Typically this is achieved by minimising the ingress of organisms (closed vessels), cold storage of beer in process and removal from surfaces by robust cleaning (CiP) operations. Operationally, microbial loading is reduced via process steps such as wort boiling, acid washing, filtration, pasteurisation and/or sterile filtration (see Section 8.2).

8.1.4.1 Biofilms. Biofilms have been described as 'the real enemy of process and product hygiene' in brewing (Quain, 1999). Since the 1970s, it has become increasingly obvious that in the 'real world' micro-organisms attach themselves to surfaces and form quasi 'multicellular' mixed communities. These 'biofilms' or 'biosponge' provide both protection and nutrients for micro-organisms in what are typically hostile unwelcoming environments. Biofilms are everywhere! Classic biofilms include dental plaque, slimes in water pipes and drains and biofouling in cooling towers (cf. Legionnaires' disease) and heat exchangers. The growing realisation that biofilms colonise food preparation surfaces and medical implants and catheters has triggered a step change in the profile and financial support for work in this area. Further fuel has been provided by the report from the Centre for Disease Control and Prevention in the USA that 65% of human bacterial infections involve biofilms. A review of the role of biofilms in human infections has been published by Costerton et al. (1999). Indeed, it is a sobering thought that it has been estimated that 99% of the planet's bacteria live in biofilms (Coghlan, 1996). By contrast, the free flowing 'planktonic' bacteria so typical of laboratory studies represent only a very small fraction of the microbial community. Seemingly, the decision to enter the biofilm mode of growth is determined by the availability of an external carbon source (Pratt & Kolter, 1999). If the concentration is low, the biofilm option is taken up as, presumably, being better for foraging low levels of nutrients. Conversely, the dispersal of unattached cells and sheared fragments of biofilms act as the 'advance party' to colonise other areas in the environment.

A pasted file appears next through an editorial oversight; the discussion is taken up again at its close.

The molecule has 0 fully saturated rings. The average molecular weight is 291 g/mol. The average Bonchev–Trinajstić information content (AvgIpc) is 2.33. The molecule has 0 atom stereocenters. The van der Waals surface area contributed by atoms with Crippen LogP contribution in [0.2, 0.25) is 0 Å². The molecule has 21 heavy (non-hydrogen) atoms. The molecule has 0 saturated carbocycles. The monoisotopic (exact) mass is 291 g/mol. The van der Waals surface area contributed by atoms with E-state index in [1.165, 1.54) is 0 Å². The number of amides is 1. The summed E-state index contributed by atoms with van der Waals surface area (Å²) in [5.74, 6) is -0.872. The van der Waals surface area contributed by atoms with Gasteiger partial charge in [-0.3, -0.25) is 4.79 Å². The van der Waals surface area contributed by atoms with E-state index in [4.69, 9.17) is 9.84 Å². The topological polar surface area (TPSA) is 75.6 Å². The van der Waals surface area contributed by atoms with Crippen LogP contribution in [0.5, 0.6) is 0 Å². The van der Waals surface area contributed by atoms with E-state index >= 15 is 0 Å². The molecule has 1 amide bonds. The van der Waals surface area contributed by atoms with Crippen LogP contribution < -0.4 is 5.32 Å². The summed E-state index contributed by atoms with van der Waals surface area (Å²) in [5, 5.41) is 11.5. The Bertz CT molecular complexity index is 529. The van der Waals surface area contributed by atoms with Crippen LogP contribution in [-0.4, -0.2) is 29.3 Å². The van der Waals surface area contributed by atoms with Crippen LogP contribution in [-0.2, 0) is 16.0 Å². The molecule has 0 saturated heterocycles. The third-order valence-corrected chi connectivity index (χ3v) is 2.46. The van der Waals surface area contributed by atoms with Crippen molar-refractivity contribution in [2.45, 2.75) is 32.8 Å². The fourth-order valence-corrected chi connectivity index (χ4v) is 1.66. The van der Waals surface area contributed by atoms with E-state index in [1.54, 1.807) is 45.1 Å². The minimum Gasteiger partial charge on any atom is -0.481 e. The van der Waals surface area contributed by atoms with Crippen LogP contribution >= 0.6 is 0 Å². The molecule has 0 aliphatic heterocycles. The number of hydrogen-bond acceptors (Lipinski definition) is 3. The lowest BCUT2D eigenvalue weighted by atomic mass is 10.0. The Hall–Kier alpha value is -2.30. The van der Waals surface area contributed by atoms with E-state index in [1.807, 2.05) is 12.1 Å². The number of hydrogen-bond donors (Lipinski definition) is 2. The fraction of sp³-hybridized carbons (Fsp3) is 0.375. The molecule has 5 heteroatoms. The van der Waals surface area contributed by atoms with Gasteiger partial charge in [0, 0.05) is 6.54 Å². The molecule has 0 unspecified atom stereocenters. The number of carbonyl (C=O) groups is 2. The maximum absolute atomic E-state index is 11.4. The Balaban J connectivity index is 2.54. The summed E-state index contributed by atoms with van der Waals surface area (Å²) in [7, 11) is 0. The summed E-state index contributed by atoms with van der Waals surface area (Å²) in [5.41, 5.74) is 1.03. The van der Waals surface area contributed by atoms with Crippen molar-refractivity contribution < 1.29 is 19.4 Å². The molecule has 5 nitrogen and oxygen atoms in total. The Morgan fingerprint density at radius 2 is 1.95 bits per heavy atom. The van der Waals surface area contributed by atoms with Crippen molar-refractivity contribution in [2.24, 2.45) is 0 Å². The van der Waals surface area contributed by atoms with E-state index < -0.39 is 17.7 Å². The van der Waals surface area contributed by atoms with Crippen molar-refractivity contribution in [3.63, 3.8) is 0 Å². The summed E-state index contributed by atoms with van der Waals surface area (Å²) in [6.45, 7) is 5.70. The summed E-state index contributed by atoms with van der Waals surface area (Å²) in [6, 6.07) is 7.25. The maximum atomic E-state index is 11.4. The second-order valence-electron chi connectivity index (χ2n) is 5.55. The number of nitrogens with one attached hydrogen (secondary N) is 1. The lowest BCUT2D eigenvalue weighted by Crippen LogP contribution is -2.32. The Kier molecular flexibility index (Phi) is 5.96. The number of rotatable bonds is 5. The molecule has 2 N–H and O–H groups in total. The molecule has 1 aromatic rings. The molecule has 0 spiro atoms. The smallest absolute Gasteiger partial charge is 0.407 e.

Numerous reviews on biofilms have been published (see Keevil et al., 1995; Coghlan, 1996; Costerton et al., 1995; 1999; Stickler, 1999). This interest in biofilms has spawned some rich descriptions that aid the visualisation of these three-dimensional structures. Of particular note was the article by Coghlan (1996) in the weekly UK popular science magazine New Scientist. He reported biofilms as being 'slime cities' resembling 'skyscrapers of ghostly spheres piled one on top of the other' and, most memorably, as looking 'like Manhattan when you fly over it'. Such descriptions infer, quite correctly, that biofilms are organised, arranged structures. Figure 8.10 shows a schematic biofilm consisting of a basal layer 5-10 (im thick covered with pillar and mushroom shaped stacks or towers of microcolonies that rise 100-200 (im above the attached surface. The basal layer consists of a microbially derived extra-polysaccharide (EPS) matrix that aids attachment and provides protection for encapsulated microbes. The chemistry of the EPSs found in biofilms varies greatly - so much so that their stickiness varies from 'velcro' to 'superglue' (Sutherland, 1997). The availability of nutrients, which are transported through channels in the biofilm, determines the density of the 'skyscrapers'. Although an idealised description, biofilms are composed of a complex consortia of microorganisms that provide niche environments for pure and mixed communities. This is key to the success of biofilms, as through pooling metabolic resources, nutrients are ruthlessly utilised. In such an environment, the metabolic by-products of one community are the food of another.

currents ^ E

Bacterial

Surface thick slime

Fig. 8.10 Schematic diagram of a biofilm (after Keevil et al., 1995 and Coghlan, 1996).

To add further complexity and weight to the view that biofilms are 'rudimentary organs' (Keevil et al., 1995), there is persuasive evidence for cell-to-cell communication within these communities. Signal peptide molecules of the acyl homoserine lactone (AHL) family have been shown to accumulate in growing planktonic cultures of over 30 species of Gram-negative organisms. This 'quorum sensing' (Bassler, 1999) enables bacteria to sense population numbers and to coordinate gene expression of the entire population in direct response to the accumulation of AHLs. Although it is thought that quorum sensing provides a selective advantage in regulating the virulence of pathogenic bacteria, such signalling also plays an important role in biofilm development (Heys et al., 1997). Davies et al. (1998) demonstrated that in Pseudomonas aeruginosa, 3-oxododecanoyl homoserine lactone (30Ci2-HSL) is required for biofilm differentiation but not attachment. A mutant unable to secrete this extracellular signal produced thin, undifferentiated biofilms, which were sensitive to dispersion by a weak detergent. The addition of 30Ci2-HSL to the mutant restored the formation of normal, biocide resistant biofilms.